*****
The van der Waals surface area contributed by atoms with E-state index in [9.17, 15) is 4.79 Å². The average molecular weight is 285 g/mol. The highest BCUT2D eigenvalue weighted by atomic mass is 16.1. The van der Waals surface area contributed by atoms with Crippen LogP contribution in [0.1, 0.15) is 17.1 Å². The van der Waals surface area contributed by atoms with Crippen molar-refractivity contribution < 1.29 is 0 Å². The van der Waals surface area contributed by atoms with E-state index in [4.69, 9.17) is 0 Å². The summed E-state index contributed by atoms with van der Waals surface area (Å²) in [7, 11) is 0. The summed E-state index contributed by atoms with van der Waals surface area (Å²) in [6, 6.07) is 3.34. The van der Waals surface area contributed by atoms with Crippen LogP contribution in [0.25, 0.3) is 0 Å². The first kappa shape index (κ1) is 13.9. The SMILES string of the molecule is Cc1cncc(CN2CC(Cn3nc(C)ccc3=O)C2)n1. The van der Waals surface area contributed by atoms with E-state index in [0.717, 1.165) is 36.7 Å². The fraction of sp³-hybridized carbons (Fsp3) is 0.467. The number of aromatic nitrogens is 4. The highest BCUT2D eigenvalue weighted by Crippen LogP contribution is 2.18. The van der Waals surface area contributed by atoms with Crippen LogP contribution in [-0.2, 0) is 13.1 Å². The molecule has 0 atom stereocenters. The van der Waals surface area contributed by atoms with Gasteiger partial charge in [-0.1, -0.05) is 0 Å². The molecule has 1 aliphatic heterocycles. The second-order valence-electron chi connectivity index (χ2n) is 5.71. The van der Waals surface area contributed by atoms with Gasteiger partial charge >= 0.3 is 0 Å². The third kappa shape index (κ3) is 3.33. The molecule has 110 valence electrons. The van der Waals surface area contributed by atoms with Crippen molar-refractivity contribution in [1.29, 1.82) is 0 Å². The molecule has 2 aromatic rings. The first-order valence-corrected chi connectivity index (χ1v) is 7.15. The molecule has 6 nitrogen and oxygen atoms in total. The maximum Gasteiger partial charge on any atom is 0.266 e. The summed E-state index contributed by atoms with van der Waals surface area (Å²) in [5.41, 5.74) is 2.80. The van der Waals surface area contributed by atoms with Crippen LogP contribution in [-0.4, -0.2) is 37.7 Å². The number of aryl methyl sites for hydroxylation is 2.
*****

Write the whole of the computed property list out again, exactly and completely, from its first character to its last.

The van der Waals surface area contributed by atoms with E-state index in [9.17, 15) is 4.79 Å². The average molecular weight is 285 g/mol. The highest BCUT2D eigenvalue weighted by atomic mass is 16.1. The van der Waals surface area contributed by atoms with Crippen LogP contribution in [0.1, 0.15) is 17.1 Å². The van der Waals surface area contributed by atoms with Crippen molar-refractivity contribution < 1.29 is 0 Å². The van der Waals surface area contributed by atoms with E-state index in [4.69, 9.17) is 0 Å². The summed E-state index contributed by atoms with van der Waals surface area (Å²) in [7, 11) is 0. The summed E-state index contributed by atoms with van der Waals surface area (Å²) in [6, 6.07) is 3.34. The van der Waals surface area contributed by atoms with Crippen LogP contribution in [0.25, 0.3) is 0 Å². The first kappa shape index (κ1) is 13.9. The SMILES string of the molecule is Cc1cncc(CN2CC(Cn3nc(C)ccc3=O)C2)n1. The van der Waals surface area contributed by atoms with E-state index in [0.717, 1.165) is 36.7 Å². The fraction of sp³-hybridized carbons (Fsp3) is 0.467. The number of aromatic nitrogens is 4. The highest BCUT2D eigenvalue weighted by Crippen LogP contribution is 2.18. The van der Waals surface area contributed by atoms with Crippen LogP contribution in [-0.2, 0) is 13.1 Å². The molecule has 0 atom stereocenters. The van der Waals surface area contributed by atoms with Gasteiger partial charge in [-0.1, -0.05) is 0 Å². The molecule has 1 aliphatic heterocycles. The second-order valence-electron chi connectivity index (χ2n) is 5.71. The van der Waals surface area contributed by atoms with Gasteiger partial charge >= 0.3 is 0 Å². The third kappa shape index (κ3) is 3.33. The molecule has 110 valence electrons. The van der Waals surface area contributed by atoms with Crippen molar-refractivity contribution in [1.29, 1.82) is 0 Å². The molecule has 2 aromatic rings. The first-order valence-corrected chi connectivity index (χ1v) is 7.15. The molecule has 6 nitrogen and oxygen atoms in total. The maximum Gasteiger partial charge on any atom is 0.266 e. The summed E-state index contributed by atoms with van der Waals surface area (Å²) in [5.41, 5.74) is 2.80. The van der Waals surface area contributed by atoms with Crippen LogP contribution in [-0.4, -0.2) is 37.7 Å². The number of aryl methyl sites for hydroxylation is 2.